KBIM had a show called New Mexico Today. It ran for decades. Gonzalez missed a chance to be on that show as a child, but as an adult, it was quite another story.

“When I was in elementary school they were doing square dancing,” he said. “I didn’t want to square dance so I sat it out. The teacher said, ‘We are going to be on New Mexico Today. Because you didn’t want to square dance, you don’t get to go.’ I didn’t mind that. But years later, I was working on New Mexico Today, I was anchoring New Mexico Today. I worked with Scott Alley for a while, then with Sharon Bell. I also worked with Theresa Davis McKee on the show.”

In the ‘90s, Gonzalez moved around a bit. He anchored the news at KRQE in Albuquerque for a year. He managed KRSY radio and remained there when it became KPSA (Que Pasa). Then his friend Kim Stecklein told him that KBIM needed a general manager. He went back for a while. Then he got another phone call.

“I’ve never really had to look for jobs,” Gonzalez said. “I’d have somebody say they had an opening and I’d apply. That happened here at Cable One. I went to Phoenix and went through 17 interviews because all of the department heads were interviewing me. My last interview was with the president of the company.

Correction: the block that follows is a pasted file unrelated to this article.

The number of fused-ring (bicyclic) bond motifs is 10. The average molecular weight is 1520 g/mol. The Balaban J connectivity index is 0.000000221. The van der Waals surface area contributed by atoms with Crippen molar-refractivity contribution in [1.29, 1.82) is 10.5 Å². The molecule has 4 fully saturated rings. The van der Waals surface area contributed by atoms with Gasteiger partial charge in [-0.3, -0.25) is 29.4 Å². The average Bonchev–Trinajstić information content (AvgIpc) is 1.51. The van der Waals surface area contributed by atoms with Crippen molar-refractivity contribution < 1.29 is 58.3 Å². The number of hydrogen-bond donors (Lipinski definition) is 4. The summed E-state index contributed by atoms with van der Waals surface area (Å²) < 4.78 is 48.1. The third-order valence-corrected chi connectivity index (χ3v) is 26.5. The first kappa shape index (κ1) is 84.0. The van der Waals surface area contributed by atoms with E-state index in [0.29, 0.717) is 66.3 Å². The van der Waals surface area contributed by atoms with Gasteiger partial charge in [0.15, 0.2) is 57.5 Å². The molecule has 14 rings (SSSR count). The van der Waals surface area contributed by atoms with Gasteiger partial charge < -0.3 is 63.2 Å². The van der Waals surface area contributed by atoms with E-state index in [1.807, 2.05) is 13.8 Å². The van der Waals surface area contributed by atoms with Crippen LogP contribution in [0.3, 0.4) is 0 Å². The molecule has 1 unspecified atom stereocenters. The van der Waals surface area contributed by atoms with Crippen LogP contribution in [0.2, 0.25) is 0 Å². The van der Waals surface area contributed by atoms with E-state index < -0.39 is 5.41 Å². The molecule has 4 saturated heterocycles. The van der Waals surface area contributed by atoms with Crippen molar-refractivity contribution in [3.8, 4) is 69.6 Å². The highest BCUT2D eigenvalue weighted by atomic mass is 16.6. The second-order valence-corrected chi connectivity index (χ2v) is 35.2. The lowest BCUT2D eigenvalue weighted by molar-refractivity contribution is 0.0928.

“The guy who had originally called me was driving me to the airport. He said, ‘The president doesn’t think you’ll fit because you’re not from within the cable system.’ But we as a group told him that we were going to hire you, so he did. A couple of years later, he came down here and said, ‘You’re a perfect fit for this system and I had originally not wanted you, but I’m glad that you got hired.’ I think I was one of the first general managers who had not come from the cable industry. I’ve been here now 16 years.”

The cable industry proved somewhat of a respite for Gonzalez at first. Broadcast television had been stressful.